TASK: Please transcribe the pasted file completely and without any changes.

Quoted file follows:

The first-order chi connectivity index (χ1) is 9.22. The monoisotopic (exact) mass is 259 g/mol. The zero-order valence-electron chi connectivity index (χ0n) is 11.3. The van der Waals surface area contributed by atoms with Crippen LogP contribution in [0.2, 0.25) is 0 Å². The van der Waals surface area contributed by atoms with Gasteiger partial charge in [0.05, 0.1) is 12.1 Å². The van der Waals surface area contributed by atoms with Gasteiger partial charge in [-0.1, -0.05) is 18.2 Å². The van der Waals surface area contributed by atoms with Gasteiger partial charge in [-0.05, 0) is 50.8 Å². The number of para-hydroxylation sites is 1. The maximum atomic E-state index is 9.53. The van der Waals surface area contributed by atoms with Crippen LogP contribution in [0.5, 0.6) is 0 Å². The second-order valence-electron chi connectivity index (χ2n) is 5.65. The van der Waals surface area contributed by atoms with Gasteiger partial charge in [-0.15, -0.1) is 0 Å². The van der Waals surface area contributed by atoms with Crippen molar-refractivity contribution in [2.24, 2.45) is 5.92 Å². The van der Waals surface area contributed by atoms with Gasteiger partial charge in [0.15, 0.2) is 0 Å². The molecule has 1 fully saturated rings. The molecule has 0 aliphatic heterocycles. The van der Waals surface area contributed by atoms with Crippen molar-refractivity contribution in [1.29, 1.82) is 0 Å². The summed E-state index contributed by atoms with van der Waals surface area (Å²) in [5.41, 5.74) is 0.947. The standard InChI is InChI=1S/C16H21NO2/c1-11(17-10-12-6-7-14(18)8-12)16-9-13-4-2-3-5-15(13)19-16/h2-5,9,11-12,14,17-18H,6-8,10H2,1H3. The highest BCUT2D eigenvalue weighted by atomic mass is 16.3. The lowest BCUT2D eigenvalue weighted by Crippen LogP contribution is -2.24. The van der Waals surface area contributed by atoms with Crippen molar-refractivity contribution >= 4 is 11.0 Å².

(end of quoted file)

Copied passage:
The first-order chi connectivity index (χ1) is 9.22. The monoisotopic (exact) mass is 259 g/mol. The zero-order valence-electron chi connectivity index (χ0n) is 11.3. The van der Waals surface area contributed by atoms with Crippen LogP contribution in [0.2, 0.25) is 0 Å². The van der Waals surface area contributed by atoms with Gasteiger partial charge in [0.05, 0.1) is 12.1 Å². The van der Waals surface area contributed by atoms with Gasteiger partial charge in [-0.1, -0.05) is 18.2 Å². The van der Waals surface area contributed by atoms with Gasteiger partial charge in [-0.05, 0) is 50.8 Å². The number of para-hydroxylation sites is 1. The maximum atomic E-state index is 9.53. The van der Waals surface area contributed by atoms with Crippen LogP contribution in [0.5, 0.6) is 0 Å². The second-order valence-electron chi connectivity index (χ2n) is 5.65. The van der Waals surface area contributed by atoms with Gasteiger partial charge in [-0.15, -0.1) is 0 Å². The van der Waals surface area contributed by atoms with Crippen molar-refractivity contribution in [2.24, 2.45) is 5.92 Å². The van der Waals surface area contributed by atoms with Gasteiger partial charge in [0.15, 0.2) is 0 Å². The molecule has 1 fully saturated rings. The molecule has 0 aliphatic heterocycles. The van der Waals surface area contributed by atoms with Crippen molar-refractivity contribution in [1.29, 1.82) is 0 Å². The summed E-state index contributed by atoms with van der Waals surface area (Å²) in [5.41, 5.74) is 0.947. The standard InChI is InChI=1S/C16H21NO2/c1-11(17-10-12-6-7-14(18)8-12)16-9-13-4-2-3-5-15(13)19-16/h2-5,9,11-12,14,17-18H,6-8,10H2,1H3. The highest BCUT2D eigenvalue weighted by atomic mass is 16.3. The lowest BCUT2D eigenvalue weighted by Crippen LogP contribution is -2.24. The van der Waals surface area contributed by atoms with Crippen molar-refractivity contribution >= 4 is 11.0 Å².